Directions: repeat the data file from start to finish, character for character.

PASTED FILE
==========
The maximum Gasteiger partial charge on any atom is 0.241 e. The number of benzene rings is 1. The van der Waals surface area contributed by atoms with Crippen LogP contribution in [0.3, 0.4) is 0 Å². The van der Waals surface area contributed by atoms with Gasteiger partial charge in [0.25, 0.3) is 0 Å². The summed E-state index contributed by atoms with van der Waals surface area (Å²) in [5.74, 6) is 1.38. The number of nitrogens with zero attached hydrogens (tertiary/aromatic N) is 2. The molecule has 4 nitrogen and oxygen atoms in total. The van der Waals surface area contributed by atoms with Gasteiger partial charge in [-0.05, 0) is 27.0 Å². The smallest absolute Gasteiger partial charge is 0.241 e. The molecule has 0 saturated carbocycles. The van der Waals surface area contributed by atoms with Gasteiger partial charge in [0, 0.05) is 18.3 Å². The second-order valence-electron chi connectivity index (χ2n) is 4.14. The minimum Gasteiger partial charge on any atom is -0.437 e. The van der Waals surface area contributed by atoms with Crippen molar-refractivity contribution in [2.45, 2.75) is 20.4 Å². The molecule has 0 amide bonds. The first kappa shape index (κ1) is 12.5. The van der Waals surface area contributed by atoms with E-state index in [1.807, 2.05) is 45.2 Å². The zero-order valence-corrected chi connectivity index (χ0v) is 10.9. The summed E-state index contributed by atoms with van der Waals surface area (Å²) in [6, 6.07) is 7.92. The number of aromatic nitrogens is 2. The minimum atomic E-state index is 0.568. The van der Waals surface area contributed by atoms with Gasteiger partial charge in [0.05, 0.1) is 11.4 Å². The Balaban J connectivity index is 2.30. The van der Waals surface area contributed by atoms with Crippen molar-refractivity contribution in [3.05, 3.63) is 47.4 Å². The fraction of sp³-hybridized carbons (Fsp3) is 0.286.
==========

The maximum Gasteiger partial charge on any atom is 0.241 e. The number of benzene rings is 1. The van der Waals surface area contributed by atoms with Crippen LogP contribution in [0.3, 0.4) is 0 Å². The van der Waals surface area contributed by atoms with Gasteiger partial charge in [0.25, 0.3) is 0 Å². The summed E-state index contributed by atoms with van der Waals surface area (Å²) in [5.74, 6) is 1.38. The number of nitrogens with zero attached hydrogens (tertiary/aromatic N) is 2. The molecule has 4 nitrogen and oxygen atoms in total. The van der Waals surface area contributed by atoms with Gasteiger partial charge in [-0.05, 0) is 27.0 Å². The smallest absolute Gasteiger partial charge is 0.241 e. The molecule has 0 saturated carbocycles. The van der Waals surface area contributed by atoms with Gasteiger partial charge in [0, 0.05) is 18.3 Å². The second-order valence-electron chi connectivity index (χ2n) is 4.14. The minimum Gasteiger partial charge on any atom is -0.437 e. The van der Waals surface area contributed by atoms with Crippen molar-refractivity contribution in [2.45, 2.75) is 20.4 Å². The molecule has 0 amide bonds. The first kappa shape index (κ1) is 12.5. The van der Waals surface area contributed by atoms with E-state index in [1.807, 2.05) is 45.2 Å². The zero-order valence-corrected chi connectivity index (χ0v) is 10.9. The summed E-state index contributed by atoms with van der Waals surface area (Å²) in [6, 6.07) is 7.92. The number of aromatic nitrogens is 2. The minimum atomic E-state index is 0.568. The van der Waals surface area contributed by atoms with Gasteiger partial charge in [0.05, 0.1) is 11.4 Å². The Balaban J connectivity index is 2.30. The van der Waals surface area contributed by atoms with Crippen molar-refractivity contribution in [3.05, 3.63) is 47.4 Å². The fraction of sp³-hybridized carbons (Fsp3) is 0.286.